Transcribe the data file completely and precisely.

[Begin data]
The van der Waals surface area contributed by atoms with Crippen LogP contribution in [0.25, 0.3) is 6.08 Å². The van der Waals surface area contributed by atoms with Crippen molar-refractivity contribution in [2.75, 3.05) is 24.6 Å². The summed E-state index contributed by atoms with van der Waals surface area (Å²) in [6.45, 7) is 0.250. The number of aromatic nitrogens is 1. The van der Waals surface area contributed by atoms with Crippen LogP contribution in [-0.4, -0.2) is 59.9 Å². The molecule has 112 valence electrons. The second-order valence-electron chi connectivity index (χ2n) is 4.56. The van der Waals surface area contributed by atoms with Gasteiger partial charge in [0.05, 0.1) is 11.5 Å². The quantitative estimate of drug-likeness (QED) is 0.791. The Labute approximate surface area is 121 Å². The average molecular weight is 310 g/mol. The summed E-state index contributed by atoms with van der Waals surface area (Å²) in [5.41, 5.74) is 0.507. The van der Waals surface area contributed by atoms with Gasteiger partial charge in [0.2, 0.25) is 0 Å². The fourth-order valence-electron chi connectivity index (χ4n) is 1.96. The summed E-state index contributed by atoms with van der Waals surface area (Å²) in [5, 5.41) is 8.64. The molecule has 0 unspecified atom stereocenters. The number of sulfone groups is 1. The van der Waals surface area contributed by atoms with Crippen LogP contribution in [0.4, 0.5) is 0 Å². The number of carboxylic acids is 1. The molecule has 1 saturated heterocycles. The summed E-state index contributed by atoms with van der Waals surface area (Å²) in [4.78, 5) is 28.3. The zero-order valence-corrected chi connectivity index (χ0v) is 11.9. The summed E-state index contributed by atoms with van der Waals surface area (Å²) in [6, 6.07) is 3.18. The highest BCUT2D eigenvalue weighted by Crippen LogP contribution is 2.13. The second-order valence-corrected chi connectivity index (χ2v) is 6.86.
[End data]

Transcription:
The van der Waals surface area contributed by atoms with Crippen LogP contribution in [0.25, 0.3) is 6.08 Å². The van der Waals surface area contributed by atoms with Crippen molar-refractivity contribution in [2.75, 3.05) is 24.6 Å². The summed E-state index contributed by atoms with van der Waals surface area (Å²) in [6.45, 7) is 0.250. The number of aromatic nitrogens is 1. The van der Waals surface area contributed by atoms with Crippen LogP contribution in [-0.4, -0.2) is 59.9 Å². The molecule has 112 valence electrons. The second-order valence-electron chi connectivity index (χ2n) is 4.56. The van der Waals surface area contributed by atoms with Gasteiger partial charge in [0.05, 0.1) is 11.5 Å². The quantitative estimate of drug-likeness (QED) is 0.791. The Labute approximate surface area is 121 Å². The average molecular weight is 310 g/mol. The summed E-state index contributed by atoms with van der Waals surface area (Å²) in [5.41, 5.74) is 0.507. The van der Waals surface area contributed by atoms with Gasteiger partial charge in [0.2, 0.25) is 0 Å². The fourth-order valence-electron chi connectivity index (χ4n) is 1.96. The summed E-state index contributed by atoms with van der Waals surface area (Å²) in [5, 5.41) is 8.64. The molecule has 0 unspecified atom stereocenters. The number of sulfone groups is 1. The van der Waals surface area contributed by atoms with Crippen LogP contribution in [0.4, 0.5) is 0 Å². The number of carboxylic acids is 1. The molecule has 1 saturated heterocycles. The summed E-state index contributed by atoms with van der Waals surface area (Å²) in [4.78, 5) is 28.3. The zero-order valence-corrected chi connectivity index (χ0v) is 11.9. The summed E-state index contributed by atoms with van der Waals surface area (Å²) in [6, 6.07) is 3.18. The highest BCUT2D eigenvalue weighted by Crippen LogP contribution is 2.13. The second-order valence-corrected chi connectivity index (χ2v) is 6.86.